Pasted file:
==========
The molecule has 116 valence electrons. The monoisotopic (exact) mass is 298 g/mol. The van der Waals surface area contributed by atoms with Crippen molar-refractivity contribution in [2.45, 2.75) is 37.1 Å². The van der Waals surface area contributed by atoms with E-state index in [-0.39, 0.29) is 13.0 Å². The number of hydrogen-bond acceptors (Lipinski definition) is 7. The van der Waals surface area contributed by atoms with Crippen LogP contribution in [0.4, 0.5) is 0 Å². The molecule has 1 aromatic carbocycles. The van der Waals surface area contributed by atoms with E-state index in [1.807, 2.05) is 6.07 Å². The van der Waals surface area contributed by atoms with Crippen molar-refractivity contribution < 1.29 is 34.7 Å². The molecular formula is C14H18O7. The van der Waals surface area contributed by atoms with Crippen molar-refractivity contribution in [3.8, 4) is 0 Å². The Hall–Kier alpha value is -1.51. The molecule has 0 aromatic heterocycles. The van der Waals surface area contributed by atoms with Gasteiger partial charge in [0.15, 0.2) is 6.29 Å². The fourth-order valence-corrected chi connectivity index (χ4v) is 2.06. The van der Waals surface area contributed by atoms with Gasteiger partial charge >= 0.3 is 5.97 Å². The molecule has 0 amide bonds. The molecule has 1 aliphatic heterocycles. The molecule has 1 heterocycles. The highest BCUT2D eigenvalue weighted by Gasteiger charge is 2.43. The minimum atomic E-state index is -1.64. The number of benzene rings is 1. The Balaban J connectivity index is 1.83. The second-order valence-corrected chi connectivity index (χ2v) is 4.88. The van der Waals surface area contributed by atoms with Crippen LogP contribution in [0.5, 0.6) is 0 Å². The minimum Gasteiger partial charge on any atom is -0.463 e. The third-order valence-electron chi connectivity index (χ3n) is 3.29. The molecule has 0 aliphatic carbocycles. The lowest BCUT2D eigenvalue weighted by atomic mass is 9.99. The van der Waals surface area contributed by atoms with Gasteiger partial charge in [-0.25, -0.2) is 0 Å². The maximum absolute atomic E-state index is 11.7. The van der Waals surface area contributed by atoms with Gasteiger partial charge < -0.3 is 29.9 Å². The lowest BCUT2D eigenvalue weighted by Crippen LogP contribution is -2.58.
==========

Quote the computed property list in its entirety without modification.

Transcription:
The molecule has 116 valence electrons. The monoisotopic (exact) mass is 298 g/mol. The van der Waals surface area contributed by atoms with Crippen molar-refractivity contribution in [2.45, 2.75) is 37.1 Å². The van der Waals surface area contributed by atoms with E-state index in [-0.39, 0.29) is 13.0 Å². The number of hydrogen-bond acceptors (Lipinski definition) is 7. The van der Waals surface area contributed by atoms with Crippen LogP contribution in [0.4, 0.5) is 0 Å². The molecule has 1 aromatic carbocycles. The van der Waals surface area contributed by atoms with E-state index in [1.807, 2.05) is 6.07 Å². The van der Waals surface area contributed by atoms with Crippen molar-refractivity contribution < 1.29 is 34.7 Å². The molecular formula is C14H18O7. The van der Waals surface area contributed by atoms with Crippen molar-refractivity contribution in [3.8, 4) is 0 Å². The Hall–Kier alpha value is -1.51. The molecule has 0 aromatic heterocycles. The van der Waals surface area contributed by atoms with Gasteiger partial charge in [0.15, 0.2) is 6.29 Å². The fourth-order valence-corrected chi connectivity index (χ4v) is 2.06. The van der Waals surface area contributed by atoms with Gasteiger partial charge >= 0.3 is 5.97 Å². The molecule has 0 amide bonds. The molecule has 1 aliphatic heterocycles. The molecule has 1 heterocycles. The highest BCUT2D eigenvalue weighted by Gasteiger charge is 2.43. The minimum atomic E-state index is -1.64. The number of benzene rings is 1. The Balaban J connectivity index is 1.83. The second-order valence-corrected chi connectivity index (χ2v) is 4.88. The van der Waals surface area contributed by atoms with Crippen LogP contribution in [0.5, 0.6) is 0 Å². The minimum Gasteiger partial charge on any atom is -0.463 e. The third-order valence-electron chi connectivity index (χ3n) is 3.29. The molecule has 0 aliphatic carbocycles. The lowest BCUT2D eigenvalue weighted by atomic mass is 9.99. The van der Waals surface area contributed by atoms with Gasteiger partial charge in [-0.25, -0.2) is 0 Å². The maximum absolute atomic E-state index is 11.7. The van der Waals surface area contributed by atoms with Gasteiger partial charge < -0.3 is 29.9 Å². The lowest BCUT2D eigenvalue weighted by Crippen LogP contribution is -2.58.